Barjai and Miya Studio

Sebastian Moody | 21-Mar-2016
In 1945, at the close of the Pacific war, a group of young Brisbane artists formed Miya Studio, named after an Aboriginal word for 'today'.
Venue: The University of Queensland Art Museum
Address: James and Mary Emelia Mayne Centre (Building 11), University Drive, The University of Queensland
Date: 23 April "“ 24 July 2016
Time: 10 am - 4 pm
Ticket: Free
Web: http://www.artmuseum.uq.edu.au/content/barjai-and-miya-studio
Laurence Hope 'Finding the lost' n.d. Gouache on paper Collection of The University of Queensland. Gift of Mrs Pamela Crawford (nee Séeman), 1988. Reproduced courtesy of the artist.
In 1945, at the close of the Pacific war, a group of young Brisbane artists formed Miya Studio, named after an Aboriginal word for 'today'. Founding members Pamela Seeman, Laurence Hope and Laurence Collinson, together with Cecel Knopke, organised studio space and encouraged artists to respond to the challenges of the contemporary world. In Collinson's catalogue preface for the second of the group's five annual exhibitions, he critiqued the local art scene, stating 'The members of Miya Studio are attempting, as far as a small group of young artists with only moderate means at their disposal can attempt such an undertaking, to make this arid soil vital.' 'Barjai' ('meeting place'), a Brisbane-based magazine for literature and art aimed at a young audience, shared and supported their ideals.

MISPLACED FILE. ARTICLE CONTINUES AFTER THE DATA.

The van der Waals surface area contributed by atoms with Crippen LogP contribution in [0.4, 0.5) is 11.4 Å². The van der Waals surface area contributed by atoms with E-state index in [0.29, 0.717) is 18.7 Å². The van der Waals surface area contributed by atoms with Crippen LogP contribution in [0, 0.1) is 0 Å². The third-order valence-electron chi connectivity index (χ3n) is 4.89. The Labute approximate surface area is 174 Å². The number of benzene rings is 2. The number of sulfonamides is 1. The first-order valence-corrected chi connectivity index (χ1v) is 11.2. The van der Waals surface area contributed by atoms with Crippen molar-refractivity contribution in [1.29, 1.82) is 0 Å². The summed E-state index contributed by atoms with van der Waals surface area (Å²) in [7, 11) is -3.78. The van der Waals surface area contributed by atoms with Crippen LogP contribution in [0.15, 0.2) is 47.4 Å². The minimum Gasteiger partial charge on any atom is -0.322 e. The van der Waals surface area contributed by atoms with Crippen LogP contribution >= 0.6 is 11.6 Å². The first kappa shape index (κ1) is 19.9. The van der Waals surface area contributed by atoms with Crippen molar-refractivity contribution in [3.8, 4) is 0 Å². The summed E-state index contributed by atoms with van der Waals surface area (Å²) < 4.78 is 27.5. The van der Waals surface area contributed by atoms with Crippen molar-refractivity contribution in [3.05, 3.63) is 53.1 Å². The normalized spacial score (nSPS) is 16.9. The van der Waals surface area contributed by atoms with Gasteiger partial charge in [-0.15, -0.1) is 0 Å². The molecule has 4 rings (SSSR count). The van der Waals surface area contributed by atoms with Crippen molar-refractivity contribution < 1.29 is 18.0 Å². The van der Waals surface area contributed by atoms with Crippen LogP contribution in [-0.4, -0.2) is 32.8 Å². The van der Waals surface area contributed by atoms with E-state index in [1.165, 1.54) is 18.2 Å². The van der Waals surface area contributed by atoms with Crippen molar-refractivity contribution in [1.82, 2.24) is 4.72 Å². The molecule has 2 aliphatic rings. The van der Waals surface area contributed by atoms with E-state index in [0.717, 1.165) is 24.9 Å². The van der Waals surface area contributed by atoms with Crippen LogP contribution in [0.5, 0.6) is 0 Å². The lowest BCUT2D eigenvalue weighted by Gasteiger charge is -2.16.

This exhibition revisits these endeavours with a focus on The Miya Studio Archive, which Pamela Crawford (née Seeman) donated to UQ in 1988.

Curator: Michele Helmrich

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